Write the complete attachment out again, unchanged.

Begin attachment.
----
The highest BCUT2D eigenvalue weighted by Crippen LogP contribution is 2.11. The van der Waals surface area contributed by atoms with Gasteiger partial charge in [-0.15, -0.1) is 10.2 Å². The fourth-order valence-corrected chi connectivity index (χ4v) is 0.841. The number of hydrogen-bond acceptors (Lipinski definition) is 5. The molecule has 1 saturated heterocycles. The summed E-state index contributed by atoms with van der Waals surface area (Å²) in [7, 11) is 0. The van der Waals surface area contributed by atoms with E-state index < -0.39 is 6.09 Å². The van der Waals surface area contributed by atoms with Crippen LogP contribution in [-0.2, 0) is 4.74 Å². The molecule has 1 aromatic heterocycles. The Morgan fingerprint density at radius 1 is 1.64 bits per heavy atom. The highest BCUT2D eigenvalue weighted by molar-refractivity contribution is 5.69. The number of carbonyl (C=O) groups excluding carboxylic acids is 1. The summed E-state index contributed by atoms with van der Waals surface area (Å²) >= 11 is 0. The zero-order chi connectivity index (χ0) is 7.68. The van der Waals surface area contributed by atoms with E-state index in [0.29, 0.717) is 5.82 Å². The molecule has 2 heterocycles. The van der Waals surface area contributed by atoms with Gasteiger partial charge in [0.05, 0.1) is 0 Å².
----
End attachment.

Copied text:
The highest BCUT2D eigenvalue weighted by Crippen LogP contribution is 2.11. The van der Waals surface area contributed by atoms with Gasteiger partial charge in [-0.15, -0.1) is 10.2 Å². The fourth-order valence-corrected chi connectivity index (χ4v) is 0.841. The number of hydrogen-bond acceptors (Lipinski definition) is 5. The molecule has 1 saturated heterocycles. The summed E-state index contributed by atoms with van der Waals surface area (Å²) in [7, 11) is 0. The van der Waals surface area contributed by atoms with E-state index < -0.39 is 6.09 Å². The van der Waals surface area contributed by atoms with Crippen LogP contribution in [-0.2, 0) is 4.74 Å². The molecule has 1 aromatic heterocycles. The Morgan fingerprint density at radius 1 is 1.64 bits per heavy atom. The highest BCUT2D eigenvalue weighted by molar-refractivity contribution is 5.69. The number of carbonyl (C=O) groups excluding carboxylic acids is 1. The summed E-state index contributed by atoms with van der Waals surface area (Å²) >= 11 is 0. The zero-order chi connectivity index (χ0) is 7.68. The van der Waals surface area contributed by atoms with E-state index in [0.29, 0.717) is 5.82 Å². The molecule has 2 heterocycles. The van der Waals surface area contributed by atoms with Gasteiger partial charge in [0.05, 0.1) is 0 Å².